8. Developing and maintaining excellent care
This section is really aimed at doctors and healthcare managers, but you should know about it too.
8a. Knowledge and training
Treatment and care for people living with HIV is complex. It should usually be managed by an expert doctor who has specialist knowledge and skills in HIV medicine. If you have other health conditions as well as HIV, your care could be provided by a team of healthcare professionals, including nurses, dietitian and pharmacists, all of whom are required to demonstrate they have achieved a high level of competency to specialise in HIV care. This team is called a multidisciplinary team (MDT). You should also have a GP for common healthcare needs. Your GP and your HIV clinic team should work together to benefit your overall health, but they will need your consent to do this.
As well as clinical care, you may need access to other services. This could include social care, which focuses on giving help with activities of daily living, maintaining independence and encouraging social interaction. Unfortunately, HIV stigma still exists, even in the health and social care services. Non-HIV specialist health and social care workers should be trained in up-to-date general knowledge about HIV. This should help overcome any ignorance and stigma.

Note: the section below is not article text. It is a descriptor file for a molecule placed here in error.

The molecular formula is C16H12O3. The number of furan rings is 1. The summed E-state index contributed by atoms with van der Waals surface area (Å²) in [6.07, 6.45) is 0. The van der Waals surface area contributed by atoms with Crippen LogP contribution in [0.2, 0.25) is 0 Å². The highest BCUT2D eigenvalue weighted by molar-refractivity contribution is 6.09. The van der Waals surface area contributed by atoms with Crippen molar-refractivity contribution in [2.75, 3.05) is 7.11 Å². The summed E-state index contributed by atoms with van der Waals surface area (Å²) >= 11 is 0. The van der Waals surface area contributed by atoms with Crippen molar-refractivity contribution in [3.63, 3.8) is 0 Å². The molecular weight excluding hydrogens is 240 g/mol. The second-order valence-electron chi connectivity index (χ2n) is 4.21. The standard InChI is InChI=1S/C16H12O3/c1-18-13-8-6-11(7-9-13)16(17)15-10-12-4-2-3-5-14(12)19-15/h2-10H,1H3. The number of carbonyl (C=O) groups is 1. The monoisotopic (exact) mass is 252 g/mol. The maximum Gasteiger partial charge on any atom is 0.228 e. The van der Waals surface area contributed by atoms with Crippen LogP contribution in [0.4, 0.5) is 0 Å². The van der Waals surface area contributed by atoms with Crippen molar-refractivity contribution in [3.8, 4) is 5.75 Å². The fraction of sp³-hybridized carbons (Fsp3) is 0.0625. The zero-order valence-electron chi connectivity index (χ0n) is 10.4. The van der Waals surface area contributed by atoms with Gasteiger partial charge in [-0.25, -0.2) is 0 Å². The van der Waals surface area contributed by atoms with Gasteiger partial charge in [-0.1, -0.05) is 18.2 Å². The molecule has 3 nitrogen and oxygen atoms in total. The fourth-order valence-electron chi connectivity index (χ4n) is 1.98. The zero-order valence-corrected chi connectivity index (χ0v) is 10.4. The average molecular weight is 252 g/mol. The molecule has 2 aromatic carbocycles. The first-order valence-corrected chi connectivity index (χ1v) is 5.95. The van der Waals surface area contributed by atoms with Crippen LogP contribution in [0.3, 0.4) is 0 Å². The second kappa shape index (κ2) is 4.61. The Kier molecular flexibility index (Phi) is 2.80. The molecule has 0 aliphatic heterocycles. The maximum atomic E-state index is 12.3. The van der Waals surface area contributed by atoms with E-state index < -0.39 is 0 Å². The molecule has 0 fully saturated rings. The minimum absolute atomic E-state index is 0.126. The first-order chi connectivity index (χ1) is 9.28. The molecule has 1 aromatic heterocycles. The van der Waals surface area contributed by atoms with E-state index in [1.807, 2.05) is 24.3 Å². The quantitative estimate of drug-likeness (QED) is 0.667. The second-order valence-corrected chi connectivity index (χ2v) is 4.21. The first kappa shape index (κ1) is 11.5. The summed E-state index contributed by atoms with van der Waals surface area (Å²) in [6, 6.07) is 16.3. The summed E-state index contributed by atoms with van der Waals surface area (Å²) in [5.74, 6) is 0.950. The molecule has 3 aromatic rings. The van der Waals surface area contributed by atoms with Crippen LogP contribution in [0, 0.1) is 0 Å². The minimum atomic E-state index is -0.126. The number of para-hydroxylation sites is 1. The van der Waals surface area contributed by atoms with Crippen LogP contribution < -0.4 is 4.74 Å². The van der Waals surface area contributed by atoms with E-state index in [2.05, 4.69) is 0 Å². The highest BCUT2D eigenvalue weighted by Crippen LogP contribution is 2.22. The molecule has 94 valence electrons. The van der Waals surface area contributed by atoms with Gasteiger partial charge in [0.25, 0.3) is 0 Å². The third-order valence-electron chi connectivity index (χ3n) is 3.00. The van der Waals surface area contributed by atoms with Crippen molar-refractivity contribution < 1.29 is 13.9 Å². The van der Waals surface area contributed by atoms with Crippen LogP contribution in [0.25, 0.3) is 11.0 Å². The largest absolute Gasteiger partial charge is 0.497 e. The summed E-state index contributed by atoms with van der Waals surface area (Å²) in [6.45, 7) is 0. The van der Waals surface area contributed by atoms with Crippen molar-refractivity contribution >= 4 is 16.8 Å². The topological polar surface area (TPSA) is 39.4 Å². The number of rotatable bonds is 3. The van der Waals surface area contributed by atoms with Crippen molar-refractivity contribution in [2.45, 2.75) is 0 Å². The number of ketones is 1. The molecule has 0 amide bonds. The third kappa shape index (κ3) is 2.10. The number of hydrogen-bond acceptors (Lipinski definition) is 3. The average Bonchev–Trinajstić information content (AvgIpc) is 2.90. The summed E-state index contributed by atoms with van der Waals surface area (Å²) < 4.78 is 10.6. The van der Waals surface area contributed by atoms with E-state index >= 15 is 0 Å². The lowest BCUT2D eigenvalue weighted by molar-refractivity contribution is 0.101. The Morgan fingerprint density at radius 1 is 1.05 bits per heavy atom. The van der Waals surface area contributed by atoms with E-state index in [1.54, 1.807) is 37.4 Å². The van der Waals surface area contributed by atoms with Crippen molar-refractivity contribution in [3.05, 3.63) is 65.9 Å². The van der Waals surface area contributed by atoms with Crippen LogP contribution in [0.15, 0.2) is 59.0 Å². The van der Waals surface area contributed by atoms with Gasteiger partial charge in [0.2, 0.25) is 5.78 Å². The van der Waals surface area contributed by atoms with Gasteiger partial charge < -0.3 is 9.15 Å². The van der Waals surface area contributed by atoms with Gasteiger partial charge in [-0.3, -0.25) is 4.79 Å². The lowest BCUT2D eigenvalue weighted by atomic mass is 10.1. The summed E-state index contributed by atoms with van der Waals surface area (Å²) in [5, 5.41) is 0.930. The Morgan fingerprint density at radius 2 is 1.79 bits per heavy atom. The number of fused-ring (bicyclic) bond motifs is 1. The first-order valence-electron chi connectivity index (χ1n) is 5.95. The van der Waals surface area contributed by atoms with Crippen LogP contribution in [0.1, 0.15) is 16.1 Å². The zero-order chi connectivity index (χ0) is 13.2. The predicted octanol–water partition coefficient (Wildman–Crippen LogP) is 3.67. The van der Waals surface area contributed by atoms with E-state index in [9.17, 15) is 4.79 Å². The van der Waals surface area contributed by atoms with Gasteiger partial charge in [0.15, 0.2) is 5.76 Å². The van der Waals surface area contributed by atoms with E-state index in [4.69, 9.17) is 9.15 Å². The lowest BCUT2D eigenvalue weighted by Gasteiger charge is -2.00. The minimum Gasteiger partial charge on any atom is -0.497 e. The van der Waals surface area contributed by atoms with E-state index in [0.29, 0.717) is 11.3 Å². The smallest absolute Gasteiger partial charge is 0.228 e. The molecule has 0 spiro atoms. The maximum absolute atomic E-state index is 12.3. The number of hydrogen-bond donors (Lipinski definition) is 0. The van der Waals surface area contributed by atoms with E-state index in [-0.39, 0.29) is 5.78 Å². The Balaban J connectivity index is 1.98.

Peer support, where you can share experience with other people living with HIV, can also be very helpful. Peer support can be given in many different ways – for example, face-to-face, online or over the phone. Organisations providing peer support should have appropriate structures and training in place for peer supporters.